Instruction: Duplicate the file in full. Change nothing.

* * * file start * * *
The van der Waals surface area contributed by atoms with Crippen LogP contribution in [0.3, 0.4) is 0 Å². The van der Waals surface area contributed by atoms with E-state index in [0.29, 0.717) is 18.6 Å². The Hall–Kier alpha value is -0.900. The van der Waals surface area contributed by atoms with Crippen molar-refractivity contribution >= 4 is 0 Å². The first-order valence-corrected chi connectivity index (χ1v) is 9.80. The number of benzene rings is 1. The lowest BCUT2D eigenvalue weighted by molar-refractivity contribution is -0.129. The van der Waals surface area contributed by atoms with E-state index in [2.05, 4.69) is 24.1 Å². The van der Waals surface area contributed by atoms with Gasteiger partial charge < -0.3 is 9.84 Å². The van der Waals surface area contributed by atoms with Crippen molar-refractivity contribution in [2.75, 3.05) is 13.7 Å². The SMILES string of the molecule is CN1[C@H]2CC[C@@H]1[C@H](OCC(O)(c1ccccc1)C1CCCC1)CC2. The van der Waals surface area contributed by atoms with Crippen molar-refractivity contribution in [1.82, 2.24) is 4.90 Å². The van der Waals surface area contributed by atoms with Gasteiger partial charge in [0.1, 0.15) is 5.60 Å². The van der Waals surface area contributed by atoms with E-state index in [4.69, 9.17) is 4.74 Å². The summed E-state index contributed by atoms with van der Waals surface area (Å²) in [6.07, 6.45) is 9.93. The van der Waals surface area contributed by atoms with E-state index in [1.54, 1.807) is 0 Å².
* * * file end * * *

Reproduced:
The van der Waals surface area contributed by atoms with Crippen LogP contribution in [0.3, 0.4) is 0 Å². The van der Waals surface area contributed by atoms with E-state index in [0.29, 0.717) is 18.6 Å². The Hall–Kier alpha value is -0.900. The van der Waals surface area contributed by atoms with Crippen molar-refractivity contribution >= 4 is 0 Å². The first-order valence-corrected chi connectivity index (χ1v) is 9.80. The number of benzene rings is 1. The lowest BCUT2D eigenvalue weighted by molar-refractivity contribution is -0.129. The van der Waals surface area contributed by atoms with E-state index in [2.05, 4.69) is 24.1 Å². The van der Waals surface area contributed by atoms with Gasteiger partial charge < -0.3 is 9.84 Å². The van der Waals surface area contributed by atoms with Crippen molar-refractivity contribution in [2.75, 3.05) is 13.7 Å². The SMILES string of the molecule is CN1[C@H]2CC[C@@H]1[C@H](OCC(O)(c1ccccc1)C1CCCC1)CC2. The van der Waals surface area contributed by atoms with Crippen molar-refractivity contribution in [1.82, 2.24) is 4.90 Å². The van der Waals surface area contributed by atoms with Gasteiger partial charge in [0.1, 0.15) is 5.60 Å². The van der Waals surface area contributed by atoms with E-state index in [4.69, 9.17) is 4.74 Å². The summed E-state index contributed by atoms with van der Waals surface area (Å²) in [6.07, 6.45) is 9.93. The van der Waals surface area contributed by atoms with E-state index in [1.54, 1.807) is 0 Å².